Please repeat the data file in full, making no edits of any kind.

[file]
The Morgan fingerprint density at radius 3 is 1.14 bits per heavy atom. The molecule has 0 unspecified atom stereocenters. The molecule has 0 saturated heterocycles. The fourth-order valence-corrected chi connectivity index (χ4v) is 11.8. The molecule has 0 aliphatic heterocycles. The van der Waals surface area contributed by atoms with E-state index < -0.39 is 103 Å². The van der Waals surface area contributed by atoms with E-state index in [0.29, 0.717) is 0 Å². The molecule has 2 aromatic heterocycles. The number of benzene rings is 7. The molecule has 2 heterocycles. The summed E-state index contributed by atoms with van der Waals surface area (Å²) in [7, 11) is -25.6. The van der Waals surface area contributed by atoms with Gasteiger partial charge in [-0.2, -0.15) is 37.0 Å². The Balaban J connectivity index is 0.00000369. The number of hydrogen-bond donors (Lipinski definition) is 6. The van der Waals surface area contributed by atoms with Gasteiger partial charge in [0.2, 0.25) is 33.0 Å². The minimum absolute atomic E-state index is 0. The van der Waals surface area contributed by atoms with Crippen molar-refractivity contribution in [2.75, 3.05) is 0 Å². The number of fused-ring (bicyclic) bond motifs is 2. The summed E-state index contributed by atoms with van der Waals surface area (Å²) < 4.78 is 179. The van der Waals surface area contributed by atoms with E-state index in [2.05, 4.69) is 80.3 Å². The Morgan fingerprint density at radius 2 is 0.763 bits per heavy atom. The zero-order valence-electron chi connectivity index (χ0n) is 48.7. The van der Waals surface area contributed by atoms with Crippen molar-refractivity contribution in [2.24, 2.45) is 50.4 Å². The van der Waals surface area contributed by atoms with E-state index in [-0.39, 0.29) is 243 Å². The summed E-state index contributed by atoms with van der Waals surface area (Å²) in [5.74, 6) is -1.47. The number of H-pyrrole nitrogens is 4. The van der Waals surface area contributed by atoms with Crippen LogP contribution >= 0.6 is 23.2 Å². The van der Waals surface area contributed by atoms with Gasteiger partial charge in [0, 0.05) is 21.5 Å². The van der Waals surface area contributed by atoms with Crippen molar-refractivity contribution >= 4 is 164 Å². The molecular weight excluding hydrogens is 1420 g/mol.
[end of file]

The Morgan fingerprint density at radius 3 is 1.14 bits per heavy atom. The molecule has 0 unspecified atom stereocenters. The molecule has 0 saturated heterocycles. The fourth-order valence-corrected chi connectivity index (χ4v) is 11.8. The molecule has 0 aliphatic heterocycles. The van der Waals surface area contributed by atoms with E-state index < -0.39 is 103 Å². The van der Waals surface area contributed by atoms with E-state index in [0.29, 0.717) is 0 Å². The molecule has 2 aromatic heterocycles. The number of benzene rings is 7. The molecule has 2 heterocycles. The summed E-state index contributed by atoms with van der Waals surface area (Å²) in [7, 11) is -25.6. The van der Waals surface area contributed by atoms with Gasteiger partial charge in [-0.2, -0.15) is 37.0 Å². The Balaban J connectivity index is 0.00000369. The number of hydrogen-bond donors (Lipinski definition) is 6. The van der Waals surface area contributed by atoms with Gasteiger partial charge in [0.2, 0.25) is 33.0 Å². The minimum absolute atomic E-state index is 0. The van der Waals surface area contributed by atoms with Crippen molar-refractivity contribution in [2.75, 3.05) is 0 Å². The number of fused-ring (bicyclic) bond motifs is 2. The summed E-state index contributed by atoms with van der Waals surface area (Å²) < 4.78 is 179. The van der Waals surface area contributed by atoms with E-state index in [2.05, 4.69) is 80.3 Å². The Morgan fingerprint density at radius 2 is 0.763 bits per heavy atom. The zero-order valence-electron chi connectivity index (χ0n) is 48.7. The van der Waals surface area contributed by atoms with Crippen molar-refractivity contribution in [2.24, 2.45) is 50.4 Å². The van der Waals surface area contributed by atoms with E-state index in [-0.39, 0.29) is 243 Å². The summed E-state index contributed by atoms with van der Waals surface area (Å²) in [5.74, 6) is -1.47. The number of H-pyrrole nitrogens is 4. The van der Waals surface area contributed by atoms with Crippen LogP contribution >= 0.6 is 23.2 Å². The van der Waals surface area contributed by atoms with Gasteiger partial charge in [0, 0.05) is 21.5 Å². The van der Waals surface area contributed by atoms with Crippen molar-refractivity contribution >= 4 is 164 Å². The molecular weight excluding hydrogens is 1420 g/mol.